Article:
Guido Van Rossum is Python's principal author, and his continuing central role in deciding the direction of Python is reflected in the title given to him by the Python community, Benevolent Dictator for Life (BDFL).

The Python implementation is under an open source license that makes it freely usable and distributable, even for commercial use. The Python license is administered by the Python Software Foundation.

Some of its key distinguishing features include:
  • very clear, readable syntax
  • strong introspection capabilities
  • intuitive object orientation
  • natural expression of procedural code
  • full modularity, supporting hierarchical packages
  • exception-based error handling
  • very high level dynamic data types
  • extensive standard libraries and third party modules for virtually every task
  • extensions and modules easily written in C, C++
  • embeddable within applications as a scripting interface
Large organizations that make use of Python include Youtube, BitTorrent, Google, Yahoo!, CERN, NASA and ITA. Most of the Sugar software for the One Laptop per Child XO, now developed at Sugar Labs, is written in Python.

Presently, Python 3.2 has been released. But Linux distributions like Fedora, Ubuntu still uses Python 2.7.
(NB:- In this tutorial we will be using Python 2.7)

References:

Official Website:    http://www.python.org/
Documentation for Python 2.7:    http://docs.python.org/tutorial/

Recommended Books:


" A Byte of Python" by Swaroop C. H.
       Simplest tutorial on Python. A good location to start, if you are new to Python. Read the book here, http://www.ibiblio.org/swaroopch/byteofpython/read/

" Dive into Python" by Mark Pilgrim.
        Next step after "A byte of Python". Read the book here, http://www.diveintopython.net/toc/index.html

" Learning Python" by Mark Lutz.
       A really big book with more than 1000 pages. Have a look at the book here: "Learning Python"

Or even better, just Google "Python Tutorials". You will get 1000s of books. But I think above three will be more than enough.

Support:

For instant help, use IRC channel : #python
Ask your doubts there. You will get answers in seconds.
( For those who haven't use IRC before:      visit http://webchat.freenode.net/,     give a nickname you like, enter #python in channel field, type the captcha in captcha field, skip all other fields, then click on connect. You will be led to a chat room where you can ask your doubts. Someone will reply)



OpenCV - A Library with Eyes

OpenCV - A Library with Eyes
OpenCV (Open Source Computer Vision Library) is a library of programming functions mainly aimed at real time computer vision, developed by Intel and now supported by Willow Garage. It is free for use under the open source BSD license. The library is cross-platform. It focuses mainly on real-time image processing. The library has more than 2000 optimized algorithms.

History:

OpenCV was started at Intel in 1999 by Gary Bradski for the purposes of accelerating research in and commercial applications of computer vision in the world and, for Intel, creating a demand for ever more powerful computers by such applications. Vadim Pisarevsky joined Gary to manage Intel's Russian software OpenCV team. Over time the OpenCV team moved on to other companies and other Research. Several of the original team eventually ended up working in robotics and found their way to Willow Garage. In 2008, Willow Garage saw the need to rapidly advance robotic perception capabilities in an open way that leverages the entire research and commercial community and began actively supporting OpenCV, with Gary and Vadim once again leading the effort.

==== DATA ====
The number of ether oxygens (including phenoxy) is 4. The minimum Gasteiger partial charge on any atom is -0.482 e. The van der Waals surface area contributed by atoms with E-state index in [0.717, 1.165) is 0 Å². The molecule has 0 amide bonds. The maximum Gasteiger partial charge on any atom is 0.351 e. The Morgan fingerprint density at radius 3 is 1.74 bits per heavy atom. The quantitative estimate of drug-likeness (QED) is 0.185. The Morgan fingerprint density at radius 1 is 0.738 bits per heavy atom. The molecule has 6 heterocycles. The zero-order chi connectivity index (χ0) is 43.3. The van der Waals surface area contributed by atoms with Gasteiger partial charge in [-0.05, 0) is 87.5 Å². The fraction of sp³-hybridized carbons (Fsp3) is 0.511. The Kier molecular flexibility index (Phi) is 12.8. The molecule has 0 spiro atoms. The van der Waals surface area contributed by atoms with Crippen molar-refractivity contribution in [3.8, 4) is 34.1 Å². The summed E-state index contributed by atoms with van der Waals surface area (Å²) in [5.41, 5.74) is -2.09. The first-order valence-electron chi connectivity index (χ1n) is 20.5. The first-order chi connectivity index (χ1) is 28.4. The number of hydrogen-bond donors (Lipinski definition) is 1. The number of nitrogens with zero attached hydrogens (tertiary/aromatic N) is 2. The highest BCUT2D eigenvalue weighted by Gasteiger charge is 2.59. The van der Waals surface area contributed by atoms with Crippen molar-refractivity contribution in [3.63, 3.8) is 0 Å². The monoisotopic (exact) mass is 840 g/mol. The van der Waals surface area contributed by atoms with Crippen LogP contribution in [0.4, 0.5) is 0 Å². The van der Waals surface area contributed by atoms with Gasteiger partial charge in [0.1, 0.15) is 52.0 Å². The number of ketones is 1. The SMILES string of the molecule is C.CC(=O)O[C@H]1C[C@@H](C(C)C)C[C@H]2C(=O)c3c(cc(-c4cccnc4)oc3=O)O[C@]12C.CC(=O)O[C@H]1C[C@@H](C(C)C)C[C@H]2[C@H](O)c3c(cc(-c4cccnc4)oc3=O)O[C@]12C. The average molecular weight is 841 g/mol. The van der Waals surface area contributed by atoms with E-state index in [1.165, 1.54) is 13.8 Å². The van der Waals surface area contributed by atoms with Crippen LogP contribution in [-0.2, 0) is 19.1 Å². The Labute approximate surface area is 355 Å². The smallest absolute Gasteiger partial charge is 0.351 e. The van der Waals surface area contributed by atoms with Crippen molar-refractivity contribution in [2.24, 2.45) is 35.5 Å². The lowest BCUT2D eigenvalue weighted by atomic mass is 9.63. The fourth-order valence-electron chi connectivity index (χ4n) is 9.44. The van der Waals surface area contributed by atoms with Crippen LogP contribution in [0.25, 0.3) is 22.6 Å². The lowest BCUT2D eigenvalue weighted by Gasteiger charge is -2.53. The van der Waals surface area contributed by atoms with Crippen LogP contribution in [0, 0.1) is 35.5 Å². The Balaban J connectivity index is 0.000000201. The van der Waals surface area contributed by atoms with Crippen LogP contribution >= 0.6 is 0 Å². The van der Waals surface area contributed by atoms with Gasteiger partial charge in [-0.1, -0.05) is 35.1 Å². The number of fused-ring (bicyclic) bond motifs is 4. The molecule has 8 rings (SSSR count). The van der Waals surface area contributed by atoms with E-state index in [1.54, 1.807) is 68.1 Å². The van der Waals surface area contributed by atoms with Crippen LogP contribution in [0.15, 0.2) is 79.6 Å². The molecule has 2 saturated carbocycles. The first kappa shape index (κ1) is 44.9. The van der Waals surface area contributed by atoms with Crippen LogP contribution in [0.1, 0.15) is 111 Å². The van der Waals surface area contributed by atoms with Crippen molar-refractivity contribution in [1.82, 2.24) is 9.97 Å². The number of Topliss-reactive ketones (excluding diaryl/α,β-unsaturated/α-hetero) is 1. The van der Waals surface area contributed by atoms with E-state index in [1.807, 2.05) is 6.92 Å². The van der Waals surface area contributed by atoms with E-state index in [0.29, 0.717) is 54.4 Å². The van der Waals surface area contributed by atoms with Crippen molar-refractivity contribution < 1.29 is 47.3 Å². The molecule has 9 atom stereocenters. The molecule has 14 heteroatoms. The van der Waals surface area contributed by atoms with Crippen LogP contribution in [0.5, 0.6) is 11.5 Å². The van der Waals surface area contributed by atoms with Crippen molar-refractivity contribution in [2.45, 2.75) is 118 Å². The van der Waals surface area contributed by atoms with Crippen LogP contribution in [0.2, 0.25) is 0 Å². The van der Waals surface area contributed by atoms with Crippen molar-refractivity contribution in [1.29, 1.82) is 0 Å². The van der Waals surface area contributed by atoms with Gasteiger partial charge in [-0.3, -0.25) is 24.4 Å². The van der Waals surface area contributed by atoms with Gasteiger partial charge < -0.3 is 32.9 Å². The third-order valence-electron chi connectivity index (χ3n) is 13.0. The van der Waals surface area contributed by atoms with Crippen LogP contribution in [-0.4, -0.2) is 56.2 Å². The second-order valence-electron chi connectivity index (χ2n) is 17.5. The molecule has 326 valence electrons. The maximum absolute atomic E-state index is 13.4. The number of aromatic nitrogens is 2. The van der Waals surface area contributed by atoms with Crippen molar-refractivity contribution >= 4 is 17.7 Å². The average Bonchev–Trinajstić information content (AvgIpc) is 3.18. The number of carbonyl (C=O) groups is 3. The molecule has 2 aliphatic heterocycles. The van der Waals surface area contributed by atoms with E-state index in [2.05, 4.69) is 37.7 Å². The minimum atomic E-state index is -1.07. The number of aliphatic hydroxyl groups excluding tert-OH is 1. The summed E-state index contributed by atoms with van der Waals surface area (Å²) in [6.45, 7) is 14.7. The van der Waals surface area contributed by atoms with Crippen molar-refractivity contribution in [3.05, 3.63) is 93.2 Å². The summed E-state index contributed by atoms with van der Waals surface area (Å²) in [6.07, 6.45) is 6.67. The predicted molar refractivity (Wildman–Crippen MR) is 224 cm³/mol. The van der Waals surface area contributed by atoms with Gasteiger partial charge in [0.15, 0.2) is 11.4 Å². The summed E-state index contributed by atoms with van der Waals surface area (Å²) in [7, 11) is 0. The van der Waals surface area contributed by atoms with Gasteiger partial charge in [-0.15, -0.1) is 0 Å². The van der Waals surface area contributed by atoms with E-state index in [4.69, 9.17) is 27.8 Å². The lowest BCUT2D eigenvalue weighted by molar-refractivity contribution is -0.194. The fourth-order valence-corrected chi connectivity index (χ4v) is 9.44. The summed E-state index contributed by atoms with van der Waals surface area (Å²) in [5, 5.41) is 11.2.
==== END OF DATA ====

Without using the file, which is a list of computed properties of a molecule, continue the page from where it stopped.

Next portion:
OpenCV's application areas include:
  • 2D and 3D feature toolkits
  • Egomotion estimation
  • Facial recognition system
  • Gesture recognition
  • Human–computer interaction (HCI)
  • Mobile robotics
  • Motion understanding
  • Object Identification
  • Segmentation and Recognition
  • Stereopsis Stereo vision: depth perception from 2 cameras
  • Structure from motion (SFM)
  • Motion tracking
To support some of the above areas, OpenCV includes a statistical machine learning library that contains:

  • Boosting
  • Decision tree learning
  • Gradient boosting trees
  • Expectation-maximization algorithm
  • k-nearest neighbor algorithm
  • Naive Bayes classifier
  • Artificial neural networks
  • Random forest
  • Support vector machine (SVM)
( All details extracted from Wikipedia)

References:

OpenCV official page:     http://opencv.org/
OpenCV Documentation:    http://docs.opencv.org/
OpenCV Q&A Forum : http://answers.opencv.org/questions/
OpenCV Developer Zone : http://code.opencv.org/


Community Support

OpenCV Q&A Forum and StackOverFlow.com are the best two places where you can find answers to your problems.

mailing list:    http://tech.groups.yahoo.com/group/OpenCV/
IRC channel:    #opencv
        Core developers of OpenCV won't be present at IRC channels. So it is difficult to find an answer at IRC.
( For those who haven't use IRC before:      visit http://webchat.freenode.net/,     give a nickname you like, enter #opencv in channel field, type the captcha in captcha field, skip all other fields, then click on connect. You will be led to a chat room where you can ask your doubts. Someone may reply)

Recommended Books


"Learning OpenCV: Computer Vision with the OpenCV Library" by Gary Bradski and Adrian Kaehler.
        This is considered to be the best book on OpenCV written by founder of OpenCV himself. Everything is explained in great detail and nice examples, but in C++. Whatever language do you use, whether it is Python,C++ or C, this book is a must read book, if you want to understand OpenCV.
See a look inside the book here:    "Learning OpenCV"


Welcome to OpenCV-Python !!!OpenCV - A Library with Eyes

Report "OpenCV-Python"

Are you sure you want to report this post for ?

Cancel
×